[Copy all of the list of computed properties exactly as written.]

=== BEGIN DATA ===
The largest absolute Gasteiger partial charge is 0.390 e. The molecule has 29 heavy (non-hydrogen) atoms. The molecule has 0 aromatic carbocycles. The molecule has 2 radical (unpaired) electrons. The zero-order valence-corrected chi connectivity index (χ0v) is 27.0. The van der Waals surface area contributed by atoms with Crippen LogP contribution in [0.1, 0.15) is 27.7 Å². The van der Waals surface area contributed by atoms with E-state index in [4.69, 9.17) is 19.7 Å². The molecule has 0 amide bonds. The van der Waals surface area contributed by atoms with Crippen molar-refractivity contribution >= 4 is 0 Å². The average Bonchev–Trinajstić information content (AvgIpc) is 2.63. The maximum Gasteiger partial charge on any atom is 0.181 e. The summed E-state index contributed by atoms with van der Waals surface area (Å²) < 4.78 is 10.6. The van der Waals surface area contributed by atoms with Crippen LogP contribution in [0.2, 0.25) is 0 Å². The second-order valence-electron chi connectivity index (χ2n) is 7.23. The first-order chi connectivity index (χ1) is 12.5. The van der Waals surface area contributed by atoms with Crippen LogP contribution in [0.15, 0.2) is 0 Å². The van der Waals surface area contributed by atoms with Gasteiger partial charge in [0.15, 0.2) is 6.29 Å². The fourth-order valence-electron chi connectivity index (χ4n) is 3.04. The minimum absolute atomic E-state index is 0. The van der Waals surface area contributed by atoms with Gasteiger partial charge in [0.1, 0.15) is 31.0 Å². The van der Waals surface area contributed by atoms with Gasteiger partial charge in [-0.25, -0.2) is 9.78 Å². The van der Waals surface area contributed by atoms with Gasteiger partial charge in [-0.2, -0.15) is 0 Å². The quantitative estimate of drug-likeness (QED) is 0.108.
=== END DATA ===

The largest absolute Gasteiger partial charge is 0.390 e. The molecule has 29 heavy (non-hydrogen) atoms. The molecule has 0 aromatic carbocycles. The molecule has 2 radical (unpaired) electrons. The zero-order valence-corrected chi connectivity index (χ0v) is 27.0. The van der Waals surface area contributed by atoms with Crippen LogP contribution in [0.1, 0.15) is 27.7 Å². The van der Waals surface area contributed by atoms with E-state index in [4.69, 9.17) is 19.7 Å². The molecule has 0 amide bonds. The van der Waals surface area contributed by atoms with Crippen molar-refractivity contribution >= 4 is 0 Å². The average Bonchev–Trinajstić information content (AvgIpc) is 2.63. The maximum Gasteiger partial charge on any atom is 0.181 e. The summed E-state index contributed by atoms with van der Waals surface area (Å²) < 4.78 is 10.6. The van der Waals surface area contributed by atoms with Crippen LogP contribution in [0.2, 0.25) is 0 Å². The second-order valence-electron chi connectivity index (χ2n) is 7.23. The first-order chi connectivity index (χ1) is 12.5. The van der Waals surface area contributed by atoms with Crippen LogP contribution in [0.15, 0.2) is 0 Å². The van der Waals surface area contributed by atoms with Gasteiger partial charge in [0.15, 0.2) is 6.29 Å². The fourth-order valence-electron chi connectivity index (χ4n) is 3.04. The minimum absolute atomic E-state index is 0. The van der Waals surface area contributed by atoms with Gasteiger partial charge in [0.1, 0.15) is 31.0 Å². The van der Waals surface area contributed by atoms with Gasteiger partial charge in [-0.25, -0.2) is 9.78 Å². The van der Waals surface area contributed by atoms with Gasteiger partial charge in [-0.2, -0.15) is 0 Å². The quantitative estimate of drug-likeness (QED) is 0.108.